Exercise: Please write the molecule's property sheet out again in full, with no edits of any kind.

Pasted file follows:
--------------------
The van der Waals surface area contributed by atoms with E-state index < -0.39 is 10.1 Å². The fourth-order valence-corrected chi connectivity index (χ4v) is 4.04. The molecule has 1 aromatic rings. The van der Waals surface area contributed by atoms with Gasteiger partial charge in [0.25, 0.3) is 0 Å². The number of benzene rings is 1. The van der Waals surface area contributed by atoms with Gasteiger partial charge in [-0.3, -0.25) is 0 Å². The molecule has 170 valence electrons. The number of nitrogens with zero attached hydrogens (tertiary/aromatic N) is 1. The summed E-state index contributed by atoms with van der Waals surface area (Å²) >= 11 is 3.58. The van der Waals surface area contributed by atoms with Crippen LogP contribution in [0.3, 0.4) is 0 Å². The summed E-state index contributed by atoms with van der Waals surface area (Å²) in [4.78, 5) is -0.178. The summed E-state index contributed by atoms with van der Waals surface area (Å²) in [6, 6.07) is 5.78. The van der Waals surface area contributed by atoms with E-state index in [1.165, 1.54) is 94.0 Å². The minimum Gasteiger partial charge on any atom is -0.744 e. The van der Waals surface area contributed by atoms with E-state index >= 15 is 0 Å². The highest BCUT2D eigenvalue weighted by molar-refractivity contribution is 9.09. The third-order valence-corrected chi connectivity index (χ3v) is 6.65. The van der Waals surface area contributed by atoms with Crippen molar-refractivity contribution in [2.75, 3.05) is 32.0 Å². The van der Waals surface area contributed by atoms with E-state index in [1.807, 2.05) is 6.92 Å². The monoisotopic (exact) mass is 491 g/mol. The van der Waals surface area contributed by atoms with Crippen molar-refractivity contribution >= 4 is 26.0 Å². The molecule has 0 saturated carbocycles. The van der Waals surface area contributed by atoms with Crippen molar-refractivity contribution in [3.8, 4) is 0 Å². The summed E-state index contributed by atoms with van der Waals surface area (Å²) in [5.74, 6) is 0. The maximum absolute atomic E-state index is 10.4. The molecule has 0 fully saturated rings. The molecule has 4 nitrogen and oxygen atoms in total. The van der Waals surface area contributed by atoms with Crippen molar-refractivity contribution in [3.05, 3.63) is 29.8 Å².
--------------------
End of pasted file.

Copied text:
The van der Waals surface area contributed by atoms with E-state index < -0.39 is 10.1 Å². The fourth-order valence-corrected chi connectivity index (χ4v) is 4.04. The molecule has 1 aromatic rings. The van der Waals surface area contributed by atoms with Gasteiger partial charge in [0.25, 0.3) is 0 Å². The number of benzene rings is 1. The van der Waals surface area contributed by atoms with Gasteiger partial charge in [-0.3, -0.25) is 0 Å². The molecule has 170 valence electrons. The number of nitrogens with zero attached hydrogens (tertiary/aromatic N) is 1. The summed E-state index contributed by atoms with van der Waals surface area (Å²) >= 11 is 3.58. The van der Waals surface area contributed by atoms with Crippen LogP contribution in [0.3, 0.4) is 0 Å². The summed E-state index contributed by atoms with van der Waals surface area (Å²) in [4.78, 5) is -0.178. The summed E-state index contributed by atoms with van der Waals surface area (Å²) in [6, 6.07) is 5.78. The van der Waals surface area contributed by atoms with E-state index in [1.165, 1.54) is 94.0 Å². The minimum Gasteiger partial charge on any atom is -0.744 e. The van der Waals surface area contributed by atoms with E-state index >= 15 is 0 Å². The highest BCUT2D eigenvalue weighted by molar-refractivity contribution is 9.09. The third-order valence-corrected chi connectivity index (χ3v) is 6.65. The van der Waals surface area contributed by atoms with Crippen molar-refractivity contribution in [2.75, 3.05) is 32.0 Å². The van der Waals surface area contributed by atoms with E-state index in [1.807, 2.05) is 6.92 Å². The monoisotopic (exact) mass is 491 g/mol. The van der Waals surface area contributed by atoms with Crippen molar-refractivity contribution >= 4 is 26.0 Å². The molecule has 0 saturated carbocycles. The van der Waals surface area contributed by atoms with Crippen molar-refractivity contribution in [3.8, 4) is 0 Å². The summed E-state index contributed by atoms with van der Waals surface area (Å²) in [5.74, 6) is 0. The maximum absolute atomic E-state index is 10.4. The molecule has 0 fully saturated rings. The molecule has 4 nitrogen and oxygen atoms in total. The van der Waals surface area contributed by atoms with Crippen molar-refractivity contribution in [3.05, 3.63) is 29.8 Å².